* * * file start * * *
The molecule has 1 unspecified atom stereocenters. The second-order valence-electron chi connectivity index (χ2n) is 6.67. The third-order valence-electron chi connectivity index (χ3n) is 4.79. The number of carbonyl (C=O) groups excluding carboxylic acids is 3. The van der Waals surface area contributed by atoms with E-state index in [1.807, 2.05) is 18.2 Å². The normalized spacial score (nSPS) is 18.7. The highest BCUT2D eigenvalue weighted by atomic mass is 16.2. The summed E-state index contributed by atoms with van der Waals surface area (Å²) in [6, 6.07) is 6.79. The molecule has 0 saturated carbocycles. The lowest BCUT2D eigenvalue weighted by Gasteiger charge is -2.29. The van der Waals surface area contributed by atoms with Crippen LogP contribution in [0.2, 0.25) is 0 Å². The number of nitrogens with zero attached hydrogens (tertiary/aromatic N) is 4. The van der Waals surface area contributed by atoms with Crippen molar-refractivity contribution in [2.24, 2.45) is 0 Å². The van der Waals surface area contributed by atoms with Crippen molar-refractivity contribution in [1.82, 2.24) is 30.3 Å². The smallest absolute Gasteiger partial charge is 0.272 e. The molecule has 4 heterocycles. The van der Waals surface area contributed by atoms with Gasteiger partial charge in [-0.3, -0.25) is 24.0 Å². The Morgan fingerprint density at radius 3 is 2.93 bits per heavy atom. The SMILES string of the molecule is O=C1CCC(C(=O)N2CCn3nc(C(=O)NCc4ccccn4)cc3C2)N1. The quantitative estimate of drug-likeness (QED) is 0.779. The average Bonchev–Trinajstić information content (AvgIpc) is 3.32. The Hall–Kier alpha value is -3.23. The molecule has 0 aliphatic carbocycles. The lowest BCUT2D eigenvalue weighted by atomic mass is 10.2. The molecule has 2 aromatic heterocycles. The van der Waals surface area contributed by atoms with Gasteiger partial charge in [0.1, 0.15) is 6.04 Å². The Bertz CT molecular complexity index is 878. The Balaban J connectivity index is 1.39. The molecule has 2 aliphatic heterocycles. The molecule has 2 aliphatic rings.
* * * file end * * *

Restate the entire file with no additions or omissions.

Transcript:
The molecule has 1 unspecified atom stereocenters. The second-order valence-electron chi connectivity index (χ2n) is 6.67. The third-order valence-electron chi connectivity index (χ3n) is 4.79. The number of carbonyl (C=O) groups excluding carboxylic acids is 3. The van der Waals surface area contributed by atoms with E-state index in [1.807, 2.05) is 18.2 Å². The normalized spacial score (nSPS) is 18.7. The highest BCUT2D eigenvalue weighted by atomic mass is 16.2. The summed E-state index contributed by atoms with van der Waals surface area (Å²) in [6, 6.07) is 6.79. The molecule has 0 saturated carbocycles. The lowest BCUT2D eigenvalue weighted by Gasteiger charge is -2.29. The van der Waals surface area contributed by atoms with Crippen LogP contribution in [0.2, 0.25) is 0 Å². The number of nitrogens with zero attached hydrogens (tertiary/aromatic N) is 4. The van der Waals surface area contributed by atoms with Crippen molar-refractivity contribution in [2.24, 2.45) is 0 Å². The van der Waals surface area contributed by atoms with Crippen molar-refractivity contribution in [1.82, 2.24) is 30.3 Å². The smallest absolute Gasteiger partial charge is 0.272 e. The molecule has 4 heterocycles. The van der Waals surface area contributed by atoms with Gasteiger partial charge in [-0.3, -0.25) is 24.0 Å². The Morgan fingerprint density at radius 3 is 2.93 bits per heavy atom. The SMILES string of the molecule is O=C1CCC(C(=O)N2CCn3nc(C(=O)NCc4ccccn4)cc3C2)N1. The quantitative estimate of drug-likeness (QED) is 0.779. The average Bonchev–Trinajstić information content (AvgIpc) is 3.32. The Hall–Kier alpha value is -3.23. The molecule has 0 aliphatic carbocycles. The lowest BCUT2D eigenvalue weighted by atomic mass is 10.2. The molecule has 2 aromatic heterocycles. The van der Waals surface area contributed by atoms with Gasteiger partial charge in [0.1, 0.15) is 6.04 Å². The Bertz CT molecular complexity index is 878. The Balaban J connectivity index is 1.39. The molecule has 2 aliphatic heterocycles. The molecule has 2 aliphatic rings.